15. Brig (R) Asad Hakeem says:

    What an insight. I never knew the complete name of Banni and if a pond existed there at some time though I have seen the tonga stand near the Chowk. These articles on Pindi and Lahore would be of immense value to the coming generations indeed. Some time people wont believe that I used to live in an 8 Kanal house (1-C, Satellite Town owned by Khurshid Jewllers). I am sure the writer will at some later article write about the vendors and melas of Liaquat Bagh as well.

    • Rafique Ahmed Khan, Dubai says:

      Dear Brig Asad,
      The full name of the huge tank was BANNI MAI VEERO. She was a Hindu lady who built this tank or some of devotees built it in her name. The tank vanished in early 50s and the land was converted into shops.
      Mr Khurshid was our family jeweler who built this house in 60/70s when he had become well established.

      • Brig (R) Asad Hakeem says:

        Dear Mr. Rafique,
        He built this house (1-C, Sateellite Town) in early 60s and we were the first occupants in Feb 1963. Looking forward to your follow up write ups. We had the top bureaucrates living in the locality. I can remember the names of Mr. Roedad Khan who lived in 5-C, Mr. Shafi-ul-Azam who was later Chief Secretary in Bangla Desh and a Federal Minister besides Mr. Shah Zaman Babar an ICS officer from Balochistan.
        A very Happy New Year.

      • Lt Col (R) Mohammad Javed Iqbal, Engrs says:

        The huge tank at Banni Mai Veero didn’t vanish in early 50’s. I swam in the tank in early 60’s. I lived in the nearby Mohalla Saidpuri Gate in a street near Muslim High School # 2.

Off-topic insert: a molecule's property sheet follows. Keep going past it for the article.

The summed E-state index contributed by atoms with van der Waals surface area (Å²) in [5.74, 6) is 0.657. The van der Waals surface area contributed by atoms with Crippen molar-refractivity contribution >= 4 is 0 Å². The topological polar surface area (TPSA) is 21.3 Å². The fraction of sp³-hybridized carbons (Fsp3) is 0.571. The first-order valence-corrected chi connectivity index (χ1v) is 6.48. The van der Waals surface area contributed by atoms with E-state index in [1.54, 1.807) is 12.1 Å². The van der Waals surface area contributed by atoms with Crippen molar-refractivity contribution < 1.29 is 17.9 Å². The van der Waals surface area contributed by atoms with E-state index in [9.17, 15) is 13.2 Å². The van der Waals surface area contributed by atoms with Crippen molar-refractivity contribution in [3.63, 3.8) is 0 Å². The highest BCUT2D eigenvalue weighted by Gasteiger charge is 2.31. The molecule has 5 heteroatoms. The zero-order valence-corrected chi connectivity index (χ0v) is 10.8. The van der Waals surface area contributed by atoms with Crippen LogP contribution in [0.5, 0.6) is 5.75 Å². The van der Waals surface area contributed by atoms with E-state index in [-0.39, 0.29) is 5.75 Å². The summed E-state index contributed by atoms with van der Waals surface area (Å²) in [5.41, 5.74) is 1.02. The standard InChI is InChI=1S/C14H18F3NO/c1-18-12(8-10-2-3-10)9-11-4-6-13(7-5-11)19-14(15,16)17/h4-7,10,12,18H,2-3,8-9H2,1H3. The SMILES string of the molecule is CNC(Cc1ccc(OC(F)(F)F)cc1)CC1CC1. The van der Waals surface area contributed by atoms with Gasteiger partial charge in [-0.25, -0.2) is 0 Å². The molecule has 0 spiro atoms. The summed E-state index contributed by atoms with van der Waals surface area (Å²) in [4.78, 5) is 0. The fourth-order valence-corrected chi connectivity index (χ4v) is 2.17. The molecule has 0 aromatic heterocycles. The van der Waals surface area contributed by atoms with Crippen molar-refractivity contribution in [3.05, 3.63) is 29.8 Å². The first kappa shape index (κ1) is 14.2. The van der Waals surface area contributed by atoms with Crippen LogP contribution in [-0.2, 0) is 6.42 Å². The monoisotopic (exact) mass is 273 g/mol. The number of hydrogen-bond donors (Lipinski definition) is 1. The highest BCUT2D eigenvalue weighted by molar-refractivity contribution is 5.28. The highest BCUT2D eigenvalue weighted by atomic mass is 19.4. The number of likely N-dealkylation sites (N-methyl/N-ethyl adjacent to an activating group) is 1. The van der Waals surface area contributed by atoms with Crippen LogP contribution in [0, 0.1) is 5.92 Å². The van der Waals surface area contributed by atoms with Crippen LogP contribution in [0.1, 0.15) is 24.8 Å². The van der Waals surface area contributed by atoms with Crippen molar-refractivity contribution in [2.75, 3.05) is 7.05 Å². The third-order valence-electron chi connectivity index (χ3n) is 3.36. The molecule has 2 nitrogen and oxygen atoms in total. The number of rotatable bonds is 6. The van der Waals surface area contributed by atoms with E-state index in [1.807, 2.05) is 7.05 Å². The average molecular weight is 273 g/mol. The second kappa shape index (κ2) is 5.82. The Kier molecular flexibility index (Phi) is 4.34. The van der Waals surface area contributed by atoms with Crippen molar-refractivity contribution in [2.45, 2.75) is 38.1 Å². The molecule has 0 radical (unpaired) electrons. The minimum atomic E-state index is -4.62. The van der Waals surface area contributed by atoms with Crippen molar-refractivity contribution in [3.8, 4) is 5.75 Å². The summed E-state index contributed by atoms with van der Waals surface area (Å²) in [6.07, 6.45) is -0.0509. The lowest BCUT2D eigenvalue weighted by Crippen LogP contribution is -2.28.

Respected Rafique Sahib you have done an excellent service to the Pindiwals. Beautiful memories. Thanks a lot.

        • Rafique Ahmed Khan says:

          Dear Lt Col Javed Iqbal,
          Thank you very much for kind appreciation. As a matter of fact I had shifted to Karachi during 60s on my transfer and finally came to Dubai, I used to go to Pindi casually for few days to return to Dubai again; having permanent residence. I am writing my memoirs of the period before 1940s.

  16. Shahid Salam, Canada says:

    Thank you Mr. Rafique for refreshing our memories again. Those ornamentally decorated tongas were quite a sight in the old days; the tonga wallas used to take pride in their tongas. And I might add the sound of the galloping horse was a lot more pleasing than the blaring horns of today. That sound also gave enough warning of someone’s arrival.
    We lived in a pollution free environment.
    I remember too that the specially designated tonga stands also had a trough for horses to drink from.
    I had forgotten all about the paisas; you are quite right about the 64 paisas; the 16 annas were 4 paisas each.